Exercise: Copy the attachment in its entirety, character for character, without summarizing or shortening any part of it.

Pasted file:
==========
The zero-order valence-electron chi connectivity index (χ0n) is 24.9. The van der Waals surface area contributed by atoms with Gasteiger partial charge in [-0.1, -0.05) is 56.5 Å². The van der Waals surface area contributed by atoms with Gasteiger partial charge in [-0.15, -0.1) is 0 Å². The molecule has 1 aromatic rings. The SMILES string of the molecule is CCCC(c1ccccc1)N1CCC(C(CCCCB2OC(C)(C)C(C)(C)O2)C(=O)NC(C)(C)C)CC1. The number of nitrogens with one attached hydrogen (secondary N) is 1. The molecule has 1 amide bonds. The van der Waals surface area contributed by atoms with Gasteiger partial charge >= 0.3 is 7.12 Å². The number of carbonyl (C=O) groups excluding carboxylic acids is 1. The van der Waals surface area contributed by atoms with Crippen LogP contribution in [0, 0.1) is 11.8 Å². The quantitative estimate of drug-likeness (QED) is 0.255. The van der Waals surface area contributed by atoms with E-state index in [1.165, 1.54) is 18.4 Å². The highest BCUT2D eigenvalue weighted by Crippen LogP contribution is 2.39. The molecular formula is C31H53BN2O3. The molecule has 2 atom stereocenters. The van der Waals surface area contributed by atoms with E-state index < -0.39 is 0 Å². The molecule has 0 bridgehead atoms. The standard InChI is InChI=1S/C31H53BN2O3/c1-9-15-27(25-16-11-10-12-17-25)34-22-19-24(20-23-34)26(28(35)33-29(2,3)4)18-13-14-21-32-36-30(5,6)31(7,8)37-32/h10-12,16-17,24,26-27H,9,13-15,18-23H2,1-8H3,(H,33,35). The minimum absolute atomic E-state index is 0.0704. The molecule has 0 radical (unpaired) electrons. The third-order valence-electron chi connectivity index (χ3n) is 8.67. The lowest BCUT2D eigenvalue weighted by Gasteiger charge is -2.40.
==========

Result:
The zero-order valence-electron chi connectivity index (χ0n) is 24.9. The van der Waals surface area contributed by atoms with Gasteiger partial charge in [-0.1, -0.05) is 56.5 Å². The van der Waals surface area contributed by atoms with Gasteiger partial charge in [-0.15, -0.1) is 0 Å². The molecule has 1 aromatic rings. The SMILES string of the molecule is CCCC(c1ccccc1)N1CCC(C(CCCCB2OC(C)(C)C(C)(C)O2)C(=O)NC(C)(C)C)CC1. The number of nitrogens with one attached hydrogen (secondary N) is 1. The molecule has 1 amide bonds. The van der Waals surface area contributed by atoms with Gasteiger partial charge >= 0.3 is 7.12 Å². The number of carbonyl (C=O) groups excluding carboxylic acids is 1. The van der Waals surface area contributed by atoms with Crippen LogP contribution in [0, 0.1) is 11.8 Å². The quantitative estimate of drug-likeness (QED) is 0.255. The van der Waals surface area contributed by atoms with E-state index in [1.165, 1.54) is 18.4 Å². The highest BCUT2D eigenvalue weighted by Crippen LogP contribution is 2.39. The molecular formula is C31H53BN2O3. The molecule has 2 atom stereocenters. The van der Waals surface area contributed by atoms with E-state index < -0.39 is 0 Å². The molecule has 0 bridgehead atoms. The standard InChI is InChI=1S/C31H53BN2O3/c1-9-15-27(25-16-11-10-12-17-25)34-22-19-24(20-23-34)26(28(35)33-29(2,3)4)18-13-14-21-32-36-30(5,6)31(7,8)37-32/h10-12,16-17,24,26-27H,9,13-15,18-23H2,1-8H3,(H,33,35). The minimum absolute atomic E-state index is 0.0704. The molecule has 0 radical (unpaired) electrons. The third-order valence-electron chi connectivity index (χ3n) is 8.67. The lowest BCUT2D eigenvalue weighted by Gasteiger charge is -2.40.